The Auglaize County Historical Society and Miami and Erie Canal Corridor Association will present “The Story of Ohio’s Canals: An Engineering Endeavor that can Still be Traced in Ohio’s Landscape” with speaker Tom O’Grady as a Facebook Live event on Wednesday, August 12, at 7 pm. The program can be accessed via the Historical Society’s or MECCA’s Facebook pages, and is free and open to the public.
To access the event, simply go to the Auglaize County Historical Society or Miami and Erie Canal Corridor Association’s Facebook pages (also accessible via https://www.facebook.com/AuglaizeCountyHistory or https://www.facebook.com/Miami-and-Erie-Canal-Corridor-Association-136667596399601 ) a little before 7pm on August 12. When the program is about to begin, a red box with the word LIVE will pop up, and the program will appear as the most current post on the page. Make sure you adjust your volume (on the screen), if needed.
Beginning in 1825, Ohio began constructing its canal system that eventually included nearly a thousand miles of channel and towpaths laced with stone locks and culverts, aqueducts, feeder lakes and slack water ponds. These canals opened up Ohio to world commerce allowing the export of surplus grains and manufactured goods and the import of items made in New York, London and Paris. Ohio’s canals linked the Great Lakes with the Ohio River and Ohio towns with markets in Chicago, Buffalo, and New York City and Pittsburgh, St. Louis and New Orleans. Canal builders negotiated Ohio’s diverse landscape as they traversed glacial moraines and the Allegheny Plateau. The ‘big ditch’ stitched the settlements of Ohio’s wilderness together and helped make it a player on the world’s stage.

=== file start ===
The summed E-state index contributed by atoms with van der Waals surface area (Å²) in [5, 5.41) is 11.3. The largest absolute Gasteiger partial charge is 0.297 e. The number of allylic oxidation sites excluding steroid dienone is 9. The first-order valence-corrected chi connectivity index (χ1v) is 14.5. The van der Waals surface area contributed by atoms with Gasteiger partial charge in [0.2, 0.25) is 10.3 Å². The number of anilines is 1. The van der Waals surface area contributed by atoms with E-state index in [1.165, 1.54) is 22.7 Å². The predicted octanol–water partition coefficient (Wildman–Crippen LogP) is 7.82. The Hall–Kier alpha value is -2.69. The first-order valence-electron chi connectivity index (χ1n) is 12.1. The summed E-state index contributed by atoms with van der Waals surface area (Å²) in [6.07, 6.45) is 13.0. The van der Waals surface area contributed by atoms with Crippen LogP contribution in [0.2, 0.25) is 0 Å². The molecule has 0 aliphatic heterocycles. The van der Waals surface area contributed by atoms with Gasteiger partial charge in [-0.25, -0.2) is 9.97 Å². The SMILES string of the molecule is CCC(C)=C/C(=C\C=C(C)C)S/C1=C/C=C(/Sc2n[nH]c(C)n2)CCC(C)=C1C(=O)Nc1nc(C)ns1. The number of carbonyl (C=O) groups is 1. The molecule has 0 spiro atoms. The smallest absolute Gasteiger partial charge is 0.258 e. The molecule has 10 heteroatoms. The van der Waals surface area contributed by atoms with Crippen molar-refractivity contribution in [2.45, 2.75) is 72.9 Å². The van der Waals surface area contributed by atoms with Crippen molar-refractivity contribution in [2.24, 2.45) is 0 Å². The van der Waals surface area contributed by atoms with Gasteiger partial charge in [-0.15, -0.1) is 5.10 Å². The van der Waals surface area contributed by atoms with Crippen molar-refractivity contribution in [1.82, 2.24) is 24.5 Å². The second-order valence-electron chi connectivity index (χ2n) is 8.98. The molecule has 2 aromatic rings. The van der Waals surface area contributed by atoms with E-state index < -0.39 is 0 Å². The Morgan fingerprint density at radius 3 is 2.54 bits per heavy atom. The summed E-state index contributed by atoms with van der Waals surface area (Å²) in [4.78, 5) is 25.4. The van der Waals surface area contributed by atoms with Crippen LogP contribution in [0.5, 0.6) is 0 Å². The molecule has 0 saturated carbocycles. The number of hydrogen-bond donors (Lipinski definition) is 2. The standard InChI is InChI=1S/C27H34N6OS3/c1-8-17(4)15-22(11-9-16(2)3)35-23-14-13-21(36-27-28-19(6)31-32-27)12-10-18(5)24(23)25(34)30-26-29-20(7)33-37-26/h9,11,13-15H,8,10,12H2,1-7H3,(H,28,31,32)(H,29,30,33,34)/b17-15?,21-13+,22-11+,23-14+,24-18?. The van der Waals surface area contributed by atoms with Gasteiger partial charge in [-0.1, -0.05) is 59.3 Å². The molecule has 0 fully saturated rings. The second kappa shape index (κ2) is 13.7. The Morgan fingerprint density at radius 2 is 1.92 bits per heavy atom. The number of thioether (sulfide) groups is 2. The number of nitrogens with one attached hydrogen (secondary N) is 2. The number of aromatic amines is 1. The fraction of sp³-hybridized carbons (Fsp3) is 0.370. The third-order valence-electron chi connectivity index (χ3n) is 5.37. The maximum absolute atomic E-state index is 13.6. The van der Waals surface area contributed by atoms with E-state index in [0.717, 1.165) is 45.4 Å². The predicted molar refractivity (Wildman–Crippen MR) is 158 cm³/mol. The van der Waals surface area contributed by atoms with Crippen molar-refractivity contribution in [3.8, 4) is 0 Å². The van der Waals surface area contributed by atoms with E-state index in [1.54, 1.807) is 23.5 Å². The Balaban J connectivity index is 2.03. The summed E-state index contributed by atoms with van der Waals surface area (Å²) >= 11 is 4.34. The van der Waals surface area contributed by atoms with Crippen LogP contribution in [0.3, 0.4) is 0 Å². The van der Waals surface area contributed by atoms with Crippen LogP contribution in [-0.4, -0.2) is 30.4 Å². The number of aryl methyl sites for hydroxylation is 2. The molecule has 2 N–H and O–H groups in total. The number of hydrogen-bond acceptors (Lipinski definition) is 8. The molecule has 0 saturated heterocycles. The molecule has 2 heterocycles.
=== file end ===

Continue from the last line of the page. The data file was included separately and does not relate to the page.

About the speaker
Tom O’Grady sailed as a deck worker on an ore carrier on the Great Lakes aboard a sister-ship of the fated Edmund Fitzgerald, surveyed for the Ohio Department of Natural Resources, launched the first comprehensive curbside recycling program in the state of Ohio and has been promoting waste reduction and sustainable economy for thirty years. O’Grady has also been an instructor of Observational Astronomy in the evenings at Ohio University for thirty years. He has spent a good deal of the past twenty-five years as a student of Ohio history researching its geography and settlement, the mound builders, Ohio canals, and several of its interesting characters and their stories.
States Historical Society administrator Rachel Barber, “We’re pleased to work with MECCA to present this story to the public. The Miami Erie Canal shaped so much of our county’s history, and canals across Ohio were integral to the state’s development.” The event is made possible through the Historical Society’s OH CARES grant from the Ohio Humanities Council.
For more information about this project or the Auglaize County Historical Society, please contact firstname.lastname@example.org or 419/738-9328.